Fuerteventura is one of the Canary Islands in the Atlantic Ocean off the coast of Africa. It is the second largest of the islands. Fuerteventura is a paradise for sun, beach and water sports enthusiasts.The stable climate makes Fuerteventura the ideal place for all kinds of surfing, a fact recognized by both professional wind surfers and wave surfers, who have settled on the island.
There are no fewer than 152 beaches along its coastline – 50 kilometers of fine, white sand and 25 kilometers of black volcanic shingle. The economy of Fuerteventura is mainly based on tourism. Primary tourist areas are located around the existing towns of Corralejo in the north and Morro Jable in Jandia. The town and resort of Corralejo is located on the northern tip of Fuerteventura.
The beaches in Corralejo are the resort’s major attraction. The area has 11 kilometers of fine sand starting 3.2 kilometers outside of Corralejo, along with some smaller bays along the coast. In addition, there are several miles of sand dunes located nearby. Flag Beach is a long (6-7 km beach, 3km kite surf zone) sandy beach with reefs at both ends that go out to sea about fifty meters. The kite surf spot is upwind from the wind surf spot, which is in front of the old location of the Flag Beach centre.
- Population: 75 000
- Size: 100 km long and 31 km wide
- Precipitation: About 147 mm per year, most of which falls in the winter
- Temperature: Rarely falls below 18 °C or rises above 24 °C
- Weather: 3,000 sunshine hours a year
Flag Beach is a long sandy beach with reefs at both ends that go out to sea about fifty meters. The total length is 6-7 km, of which 3 km is a dedicated kite surf zone. The kite surf spot is upwind from the wind surf spot, which is in front of the old location of the Flag Beach centre. Depending on wind and weather conditions we will go to other beaches as well.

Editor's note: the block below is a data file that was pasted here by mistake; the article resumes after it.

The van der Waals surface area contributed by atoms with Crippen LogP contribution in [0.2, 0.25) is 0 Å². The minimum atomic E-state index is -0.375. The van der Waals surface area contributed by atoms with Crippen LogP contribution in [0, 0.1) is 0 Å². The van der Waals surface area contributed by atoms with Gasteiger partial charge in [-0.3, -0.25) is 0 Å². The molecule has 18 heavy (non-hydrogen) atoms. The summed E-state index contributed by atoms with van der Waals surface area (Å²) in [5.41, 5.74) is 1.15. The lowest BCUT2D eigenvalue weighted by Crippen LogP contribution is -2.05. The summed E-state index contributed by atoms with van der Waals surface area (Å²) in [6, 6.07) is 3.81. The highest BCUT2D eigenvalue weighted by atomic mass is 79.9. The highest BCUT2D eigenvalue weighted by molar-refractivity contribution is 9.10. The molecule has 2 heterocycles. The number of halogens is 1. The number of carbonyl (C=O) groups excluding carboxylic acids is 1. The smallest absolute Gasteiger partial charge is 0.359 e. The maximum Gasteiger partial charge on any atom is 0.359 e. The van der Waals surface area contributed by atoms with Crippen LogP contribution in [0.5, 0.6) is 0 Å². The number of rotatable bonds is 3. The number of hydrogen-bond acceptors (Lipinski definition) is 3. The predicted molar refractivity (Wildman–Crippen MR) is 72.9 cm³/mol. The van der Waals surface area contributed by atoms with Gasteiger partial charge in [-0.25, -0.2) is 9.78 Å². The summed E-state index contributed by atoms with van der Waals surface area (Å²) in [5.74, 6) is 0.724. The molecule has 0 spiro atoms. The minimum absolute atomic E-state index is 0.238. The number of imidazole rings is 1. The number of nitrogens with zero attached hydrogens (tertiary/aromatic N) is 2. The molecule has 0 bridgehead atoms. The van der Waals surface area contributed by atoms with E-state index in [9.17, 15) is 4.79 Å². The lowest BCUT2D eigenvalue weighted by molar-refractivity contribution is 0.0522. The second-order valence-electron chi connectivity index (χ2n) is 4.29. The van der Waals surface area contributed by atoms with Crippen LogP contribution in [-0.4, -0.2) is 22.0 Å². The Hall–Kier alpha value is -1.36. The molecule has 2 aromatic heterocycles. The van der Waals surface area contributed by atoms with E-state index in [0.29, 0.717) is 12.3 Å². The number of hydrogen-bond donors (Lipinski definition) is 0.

We cooperate with one of the best surf schools in the area, with over 20 years of experience.
The water conditions
The water is in the summer 22C and in the winter 18C. Because of the side shore wind the water is flat to choppy. On spring lows, some rocks close to the shore and the reef about 200 meters to the north will be exposed. On the beaches on the north shore of Fuerteventura you’ll find reef breaks, beach breaks, white water, and tubes.
The wind conditions
The wind is side shore from the left. In the morning the wind is light and it builds up to a steady 15-20 knots at 14:00. The best months for kite surfing are March to November. This is when the sea tends to be flat and the wind consistent. During the winter months it can become too wavy and though it might be good on the occasional day it cannot be guaranteed.
When there is no wind at Flag Beach you can try Cotillo. That is just around the headland from Flag Beach with rocky outcrops every hundred meters or so. The winds are mainly cross-on from the right. You might see or ride some big waves in the winter. In the summer the waves are smaller. Check out the waves in Fuerteventura here. You find a map of the surf spots in the area here.
How to get there
Fuerteventura is one of the Canary Islands, in the Atlantic Ocean off the coast of Africa. Being a major European tourist resort there are numerous airlines servicing the Canaries, as well as many charter tour operators. If you arrive at one of the other Canary Islands, there are several connections to Fuerteventura.
Fuerteventura’s El Matorral Airport is situated just 6km to the south of the capital Puerto del Rosario. In addition to direct flights from Europe Binter Canarias offers around 23 flights daily to Gran Canaria and around 5 flights daily to Tenerife North. Ryanair has 20 destinations with direct flights to Fuerteventura.
Two express ferries run 7 trips daily from Corralejo/Fuerteventura to Lanzarote, and 7 ferry trips daily the other way. The ferries departing from Puerto del Rosario/Fuerteventura to Arrecife/Lanzarote are slower than the Corralejo/Playa Blanca route. Also, 5 ferries depart weekly from the capital Puerto del Rosario to Las Palmas, the capital of Gran Canaria, but again your faster route to Las Palmas is via the Morro Jable (south in Jandia/Fuerteventura) jetfoil route. Read more about going to Fuerteventura.